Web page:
How to Choose the Best Neutral Paint Colours For Your Home

How to Choose the best a neutral paint colours for your home

Neutral paint colours are a timeless choice when it comes to painting your home’s interior. These muted colours are fantastic to apply throughout the entire home, from living rooms to bedrooms and even bathrooms, creating a cohesive look and feel. They also lend themselves very well to open floor plans, creating a seamless flow from one space to the next.

But what do we mean when we talk about neutral paint colours? When it comes to interior design and decorating, neutral colours are whites, greys, “greiges” (a combination of grey and beige), beige and, perhaps surprisingly, even blacks. More broadly speaking, a neutral house colour is any light to medium shade that works well alongside other colours. These colours also tend to act very differently in given situations, which is why it can be tricky to choose the right neutral shade for your home.

Here’s how to choose paint colours for your home, and what to consider before you set yourself up to paint your home.

What to Consider When Choosing a Colour

While it can be fun to go to the hardware store and select your favourite paint swatches from a wall of samples, there are actually a few things you should consider when it comes to choosing the right colour for your home. From the way paint reacts under certain lighting to the master tones and undertones, here’s how to choose paint colours the right way.

Look at your paint in different lights

Have you ever painted a wall before expecting a certain colour, and saying to yourself “wow, the colour looks very different on the wall!”? This is because lighting plays a huge role in the way a colour presents itself – in fact, it’s a whole world unto its own. Many neutral wall paints have a sort of chameleon quality to them, meaning that they can look very different in bright sunlight when compared to sunlight filtered through clouds or curtains.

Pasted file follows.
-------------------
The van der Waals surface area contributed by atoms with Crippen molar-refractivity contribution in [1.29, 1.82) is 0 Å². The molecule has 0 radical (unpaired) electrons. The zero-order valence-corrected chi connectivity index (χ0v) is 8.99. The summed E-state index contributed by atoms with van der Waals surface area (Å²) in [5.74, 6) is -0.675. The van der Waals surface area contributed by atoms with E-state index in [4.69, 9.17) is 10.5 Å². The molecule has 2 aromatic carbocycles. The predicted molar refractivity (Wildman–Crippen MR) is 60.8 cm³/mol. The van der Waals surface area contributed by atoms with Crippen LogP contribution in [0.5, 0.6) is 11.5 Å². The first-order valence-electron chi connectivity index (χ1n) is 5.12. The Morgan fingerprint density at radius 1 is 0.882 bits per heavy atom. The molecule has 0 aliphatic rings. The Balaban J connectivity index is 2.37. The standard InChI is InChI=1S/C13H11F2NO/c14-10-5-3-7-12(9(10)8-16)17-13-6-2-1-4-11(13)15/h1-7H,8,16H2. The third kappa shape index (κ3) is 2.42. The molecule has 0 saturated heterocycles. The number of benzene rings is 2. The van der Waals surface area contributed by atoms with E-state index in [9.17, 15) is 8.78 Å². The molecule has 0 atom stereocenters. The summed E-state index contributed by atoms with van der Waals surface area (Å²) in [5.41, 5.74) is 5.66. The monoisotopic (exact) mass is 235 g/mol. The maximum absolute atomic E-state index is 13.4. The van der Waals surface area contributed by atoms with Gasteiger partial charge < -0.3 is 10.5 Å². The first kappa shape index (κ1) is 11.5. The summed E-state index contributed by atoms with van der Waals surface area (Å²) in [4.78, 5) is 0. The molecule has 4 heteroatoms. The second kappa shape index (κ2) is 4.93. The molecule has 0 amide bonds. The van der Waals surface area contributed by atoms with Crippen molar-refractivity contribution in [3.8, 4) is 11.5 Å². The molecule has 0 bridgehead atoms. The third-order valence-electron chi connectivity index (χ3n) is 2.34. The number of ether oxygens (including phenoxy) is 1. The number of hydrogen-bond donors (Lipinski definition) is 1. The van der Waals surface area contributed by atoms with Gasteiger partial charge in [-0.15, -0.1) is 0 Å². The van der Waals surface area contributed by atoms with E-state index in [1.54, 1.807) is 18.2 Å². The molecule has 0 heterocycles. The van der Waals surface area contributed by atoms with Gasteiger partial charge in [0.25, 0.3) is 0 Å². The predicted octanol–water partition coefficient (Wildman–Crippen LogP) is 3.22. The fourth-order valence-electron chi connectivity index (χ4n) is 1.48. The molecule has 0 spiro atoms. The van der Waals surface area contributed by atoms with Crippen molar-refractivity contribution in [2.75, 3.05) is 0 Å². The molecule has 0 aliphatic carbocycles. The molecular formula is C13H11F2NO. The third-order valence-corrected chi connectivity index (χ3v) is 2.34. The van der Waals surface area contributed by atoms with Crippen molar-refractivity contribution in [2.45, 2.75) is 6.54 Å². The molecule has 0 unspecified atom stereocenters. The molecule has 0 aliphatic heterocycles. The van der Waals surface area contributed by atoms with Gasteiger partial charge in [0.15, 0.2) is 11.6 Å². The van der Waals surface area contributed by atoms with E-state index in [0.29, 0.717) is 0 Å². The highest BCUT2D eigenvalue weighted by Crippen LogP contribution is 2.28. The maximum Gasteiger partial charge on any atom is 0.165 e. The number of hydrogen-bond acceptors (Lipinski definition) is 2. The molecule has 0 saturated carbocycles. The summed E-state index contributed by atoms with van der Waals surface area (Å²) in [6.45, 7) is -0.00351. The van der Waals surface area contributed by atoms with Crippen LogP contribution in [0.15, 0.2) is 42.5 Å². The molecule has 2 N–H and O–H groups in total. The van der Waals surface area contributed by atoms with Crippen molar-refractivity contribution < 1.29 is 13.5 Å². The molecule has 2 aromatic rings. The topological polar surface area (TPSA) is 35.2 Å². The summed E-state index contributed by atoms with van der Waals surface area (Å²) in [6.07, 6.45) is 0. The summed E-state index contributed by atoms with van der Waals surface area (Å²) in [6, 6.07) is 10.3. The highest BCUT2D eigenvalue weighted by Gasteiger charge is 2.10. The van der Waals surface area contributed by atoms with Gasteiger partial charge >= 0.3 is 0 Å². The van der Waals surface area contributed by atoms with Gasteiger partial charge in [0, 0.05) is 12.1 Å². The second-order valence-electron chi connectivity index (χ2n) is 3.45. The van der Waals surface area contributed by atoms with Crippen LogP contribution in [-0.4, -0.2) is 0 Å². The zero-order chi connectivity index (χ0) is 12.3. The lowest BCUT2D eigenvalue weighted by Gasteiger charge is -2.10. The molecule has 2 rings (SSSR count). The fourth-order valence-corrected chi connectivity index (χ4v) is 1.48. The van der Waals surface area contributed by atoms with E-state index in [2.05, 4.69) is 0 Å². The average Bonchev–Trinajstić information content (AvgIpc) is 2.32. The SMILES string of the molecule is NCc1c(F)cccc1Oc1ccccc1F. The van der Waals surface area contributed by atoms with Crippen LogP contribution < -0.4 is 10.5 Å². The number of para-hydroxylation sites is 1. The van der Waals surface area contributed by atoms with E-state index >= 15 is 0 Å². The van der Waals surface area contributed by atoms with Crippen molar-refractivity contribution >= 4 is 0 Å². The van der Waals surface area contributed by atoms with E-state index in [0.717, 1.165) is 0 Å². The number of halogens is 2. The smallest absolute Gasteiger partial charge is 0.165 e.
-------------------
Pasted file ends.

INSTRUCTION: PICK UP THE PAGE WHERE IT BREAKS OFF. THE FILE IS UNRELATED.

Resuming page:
This is because any light source works by emitting various visible wavelengths of light. These wavelengths of light are then absorbed or reflected by an object – in this case, your walls’ paint – which results in the way the colour of the object is perceived. As not all light sources are the same (think sunlight versus artificial light from a light bulb), colour can be perceived in different ways.

Lotus Double Storey Entertainment Room

To figure out which neutral paint colours work best in your home, it’s best to paint your chosen samples on a few different walls and observe how the colours look as the lighting in your home changes throughout the day. This will give you a better idea of the true colour you’ve chosen to paint your walls.

What's the vibe of your home?

Have you gone for a classic style or a more urban look? Or perhaps you’re in love with the more laid-back stylings of a coastal home? The right neutral colour for your walls can go a long way in complementing your personal style. For example, if your home has a cosy vibe, you may want to select a neutral paint colour with a warmer tone – whereas if you home has a sophisticated feel, you may want to opt for a cooler, crisper tone.